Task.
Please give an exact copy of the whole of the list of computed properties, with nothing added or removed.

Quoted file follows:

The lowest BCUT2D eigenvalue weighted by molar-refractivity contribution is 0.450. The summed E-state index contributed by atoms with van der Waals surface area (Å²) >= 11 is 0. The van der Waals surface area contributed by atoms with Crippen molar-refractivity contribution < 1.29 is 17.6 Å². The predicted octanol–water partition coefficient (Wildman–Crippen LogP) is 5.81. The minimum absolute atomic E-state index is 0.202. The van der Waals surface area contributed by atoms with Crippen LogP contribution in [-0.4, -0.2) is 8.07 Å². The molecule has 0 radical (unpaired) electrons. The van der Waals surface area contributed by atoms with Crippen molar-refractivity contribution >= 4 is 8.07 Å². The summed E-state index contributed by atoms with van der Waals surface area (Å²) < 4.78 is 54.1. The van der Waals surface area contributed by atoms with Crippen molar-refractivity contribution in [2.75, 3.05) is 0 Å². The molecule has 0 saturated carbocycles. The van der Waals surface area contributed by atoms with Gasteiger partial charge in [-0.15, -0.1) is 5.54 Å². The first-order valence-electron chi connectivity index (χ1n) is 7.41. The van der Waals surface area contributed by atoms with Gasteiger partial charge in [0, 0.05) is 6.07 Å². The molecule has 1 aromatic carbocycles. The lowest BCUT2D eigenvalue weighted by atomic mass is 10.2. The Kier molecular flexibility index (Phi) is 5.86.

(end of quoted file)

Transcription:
The lowest BCUT2D eigenvalue weighted by molar-refractivity contribution is 0.450. The summed E-state index contributed by atoms with van der Waals surface area (Å²) >= 11 is 0. The van der Waals surface area contributed by atoms with Crippen molar-refractivity contribution < 1.29 is 17.6 Å². The predicted octanol–water partition coefficient (Wildman–Crippen LogP) is 5.81. The minimum absolute atomic E-state index is 0.202. The van der Waals surface area contributed by atoms with Crippen LogP contribution in [-0.4, -0.2) is 8.07 Å². The molecule has 0 radical (unpaired) electrons. The van der Waals surface area contributed by atoms with Crippen molar-refractivity contribution >= 4 is 8.07 Å². The summed E-state index contributed by atoms with van der Waals surface area (Å²) < 4.78 is 54.1. The van der Waals surface area contributed by atoms with Crippen molar-refractivity contribution in [2.75, 3.05) is 0 Å². The molecule has 0 saturated carbocycles. The van der Waals surface area contributed by atoms with Gasteiger partial charge in [-0.15, -0.1) is 5.54 Å². The first-order valence-electron chi connectivity index (χ1n) is 7.41. The van der Waals surface area contributed by atoms with Gasteiger partial charge in [0, 0.05) is 6.07 Å². The molecule has 1 aromatic carbocycles. The lowest BCUT2D eigenvalue weighted by atomic mass is 10.2. The Kier molecular flexibility index (Phi) is 5.86.